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Connections between Linear and Rotational Quantities

  1. Feb 7, 2015 #1
    1. The problem statement, all variables and given/known data
    A wheel of radius R starts from rest and accelerates with a constant angular acceleration α about a fixed axis. At what time t will the centripetal and tangential acceleration of a point on the rim have the same magnitude?

    2. Relevant equations
    acp=r x ω2

    at= r x α

    ω= 2π / T → T=2π/ω

    3. The attempt at a solution
    The problem states that the centripetal and tangential acceleration will have the same magnitude at time t.
    So I listed the equation for centripetal acceleration and tangential acceleration and thought that I can put them equal to each other since the magnitudes are the same.

    R x ω2 =R x α I canceled out the R

    ω2= α Here I thought that since ω equals 2π/T I could substitute it for ω since it has T for period
    which relates to time​
    (2π/T)2 = α I took the square root of that.

    2π/T = √α Solving for T

    T = 2π/(√α)

    So would this be the time? The AP Physics Book (3rd Edition by James S. Walker doesn't give me a solution since the problem number is even (only gives for odd).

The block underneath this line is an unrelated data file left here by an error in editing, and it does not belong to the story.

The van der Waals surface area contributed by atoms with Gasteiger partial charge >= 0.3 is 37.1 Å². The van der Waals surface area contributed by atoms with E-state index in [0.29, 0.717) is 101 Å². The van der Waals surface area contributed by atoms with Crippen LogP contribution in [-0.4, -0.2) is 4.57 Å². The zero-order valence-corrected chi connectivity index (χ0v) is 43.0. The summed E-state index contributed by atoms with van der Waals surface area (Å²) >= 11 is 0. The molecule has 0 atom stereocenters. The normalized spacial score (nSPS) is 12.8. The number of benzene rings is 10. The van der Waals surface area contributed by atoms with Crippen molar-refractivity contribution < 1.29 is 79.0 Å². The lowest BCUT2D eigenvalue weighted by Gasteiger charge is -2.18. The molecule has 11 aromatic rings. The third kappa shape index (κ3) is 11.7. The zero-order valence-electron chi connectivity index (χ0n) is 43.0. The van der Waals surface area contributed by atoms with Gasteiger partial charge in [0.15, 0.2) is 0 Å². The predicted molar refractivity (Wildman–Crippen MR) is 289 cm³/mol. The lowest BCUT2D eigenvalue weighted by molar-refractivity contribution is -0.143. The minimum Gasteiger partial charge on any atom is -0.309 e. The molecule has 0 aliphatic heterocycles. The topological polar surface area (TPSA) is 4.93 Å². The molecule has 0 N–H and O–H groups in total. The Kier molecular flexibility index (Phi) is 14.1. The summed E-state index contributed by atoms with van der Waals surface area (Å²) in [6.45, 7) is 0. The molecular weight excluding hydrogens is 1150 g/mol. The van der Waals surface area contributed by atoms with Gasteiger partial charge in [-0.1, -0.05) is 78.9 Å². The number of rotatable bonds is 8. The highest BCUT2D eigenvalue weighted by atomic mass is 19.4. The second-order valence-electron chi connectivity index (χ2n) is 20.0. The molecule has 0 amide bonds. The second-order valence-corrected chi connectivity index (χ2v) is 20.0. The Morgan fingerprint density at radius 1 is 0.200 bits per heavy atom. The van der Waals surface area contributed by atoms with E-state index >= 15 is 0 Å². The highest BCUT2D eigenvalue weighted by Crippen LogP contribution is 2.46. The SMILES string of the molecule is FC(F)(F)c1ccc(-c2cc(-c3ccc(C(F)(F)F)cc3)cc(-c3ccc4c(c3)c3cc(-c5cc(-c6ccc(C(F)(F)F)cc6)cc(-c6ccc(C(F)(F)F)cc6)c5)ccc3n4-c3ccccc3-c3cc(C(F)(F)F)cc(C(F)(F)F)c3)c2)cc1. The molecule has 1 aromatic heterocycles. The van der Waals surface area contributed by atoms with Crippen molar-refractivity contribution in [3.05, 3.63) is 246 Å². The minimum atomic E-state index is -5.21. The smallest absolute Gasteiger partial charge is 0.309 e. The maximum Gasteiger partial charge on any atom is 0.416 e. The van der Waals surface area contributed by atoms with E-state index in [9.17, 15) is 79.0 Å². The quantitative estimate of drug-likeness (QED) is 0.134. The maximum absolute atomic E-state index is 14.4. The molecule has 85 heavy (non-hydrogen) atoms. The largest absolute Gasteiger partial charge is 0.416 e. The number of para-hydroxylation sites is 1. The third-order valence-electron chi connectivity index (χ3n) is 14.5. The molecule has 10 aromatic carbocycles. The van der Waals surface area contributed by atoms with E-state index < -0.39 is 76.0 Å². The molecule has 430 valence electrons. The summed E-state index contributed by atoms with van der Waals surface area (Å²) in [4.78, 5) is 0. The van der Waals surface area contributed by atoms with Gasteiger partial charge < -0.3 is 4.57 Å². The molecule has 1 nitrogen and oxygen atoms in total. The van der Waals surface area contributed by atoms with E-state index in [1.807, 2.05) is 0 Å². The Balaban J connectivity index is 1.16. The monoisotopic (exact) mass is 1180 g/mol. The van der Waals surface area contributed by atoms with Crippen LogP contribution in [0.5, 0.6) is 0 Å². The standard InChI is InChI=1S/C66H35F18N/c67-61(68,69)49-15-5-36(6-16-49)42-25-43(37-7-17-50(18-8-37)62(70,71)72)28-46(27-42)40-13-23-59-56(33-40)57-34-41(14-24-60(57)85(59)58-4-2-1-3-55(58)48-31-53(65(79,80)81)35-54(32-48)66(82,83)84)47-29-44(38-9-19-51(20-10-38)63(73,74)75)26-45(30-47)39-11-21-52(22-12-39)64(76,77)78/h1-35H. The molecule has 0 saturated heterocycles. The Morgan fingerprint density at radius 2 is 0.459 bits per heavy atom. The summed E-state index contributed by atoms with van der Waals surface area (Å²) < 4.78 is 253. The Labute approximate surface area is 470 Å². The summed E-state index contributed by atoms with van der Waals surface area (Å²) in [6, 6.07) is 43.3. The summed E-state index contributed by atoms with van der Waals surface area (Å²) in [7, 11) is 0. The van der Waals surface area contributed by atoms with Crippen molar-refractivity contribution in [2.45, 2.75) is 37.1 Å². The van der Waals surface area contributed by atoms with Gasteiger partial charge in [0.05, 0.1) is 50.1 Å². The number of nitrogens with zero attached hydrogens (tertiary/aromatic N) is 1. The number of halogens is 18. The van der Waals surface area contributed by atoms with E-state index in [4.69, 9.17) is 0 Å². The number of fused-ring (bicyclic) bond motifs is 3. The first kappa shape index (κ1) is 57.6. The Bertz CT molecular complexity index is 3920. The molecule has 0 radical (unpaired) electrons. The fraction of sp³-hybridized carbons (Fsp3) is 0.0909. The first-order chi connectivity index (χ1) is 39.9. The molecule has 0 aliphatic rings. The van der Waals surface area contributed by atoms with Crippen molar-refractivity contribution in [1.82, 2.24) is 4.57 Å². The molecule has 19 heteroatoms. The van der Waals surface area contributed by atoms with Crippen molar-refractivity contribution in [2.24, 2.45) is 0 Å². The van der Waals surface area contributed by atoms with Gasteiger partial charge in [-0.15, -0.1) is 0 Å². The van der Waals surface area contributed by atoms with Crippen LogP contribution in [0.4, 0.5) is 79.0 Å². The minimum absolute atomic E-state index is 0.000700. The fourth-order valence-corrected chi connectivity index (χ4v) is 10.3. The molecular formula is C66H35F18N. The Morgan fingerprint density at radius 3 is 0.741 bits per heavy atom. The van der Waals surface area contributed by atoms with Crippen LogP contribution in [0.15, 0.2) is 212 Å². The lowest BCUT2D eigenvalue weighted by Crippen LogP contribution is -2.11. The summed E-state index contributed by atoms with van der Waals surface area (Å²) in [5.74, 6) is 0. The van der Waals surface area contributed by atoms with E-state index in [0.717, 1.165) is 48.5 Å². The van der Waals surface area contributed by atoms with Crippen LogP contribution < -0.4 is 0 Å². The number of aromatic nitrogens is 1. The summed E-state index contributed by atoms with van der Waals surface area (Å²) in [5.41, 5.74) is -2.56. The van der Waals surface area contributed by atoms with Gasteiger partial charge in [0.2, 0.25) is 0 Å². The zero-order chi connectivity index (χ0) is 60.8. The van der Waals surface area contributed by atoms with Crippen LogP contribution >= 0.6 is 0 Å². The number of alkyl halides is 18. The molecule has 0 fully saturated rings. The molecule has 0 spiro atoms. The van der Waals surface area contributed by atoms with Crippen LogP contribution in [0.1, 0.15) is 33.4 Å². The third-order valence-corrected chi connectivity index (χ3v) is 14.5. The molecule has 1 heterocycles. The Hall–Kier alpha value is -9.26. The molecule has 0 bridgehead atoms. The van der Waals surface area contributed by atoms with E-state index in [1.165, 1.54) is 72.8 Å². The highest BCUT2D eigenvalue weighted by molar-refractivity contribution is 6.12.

2. jcsd
  3. Feb 7, 2015 #2


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    The period isn't important. You have ω2=α. You know that α is constant. You know that ω starts at zero. Can you then find ω as a function of time?
  4. Feb 7, 2015 #3
    Hmm. So would that be w(final)=w(initial)+ a(alpha) t ?
    Only one that doees not invovle angular distance. Hmm so I could substitute w^2 for alpha in the equation.
  5. Feb 7, 2015 #4


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    And what do you get?
  6. Feb 9, 2015 #5
    I apologize for replying so late. An assignment turned out to be more time consuming than I thought it would be.
    Anyways so if I plug in w2,

    I get W(final)=W(initial) + W2 * t W(initial) is zero and solving for t give me

    t = W(final)/ W2

    Would it be possible to cancel out the W to get 1/W ?
  7. Feb 9, 2015 #6


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    Yes that would be okay. But it may be better to write the final answer in terms of α, since α is a known quantity.
  8. Feb 10, 2015 #7
    How would write it in terms of alpha since I substitute it with w^2
  9. Feb 10, 2015 #8


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    substitute the alpha back in?
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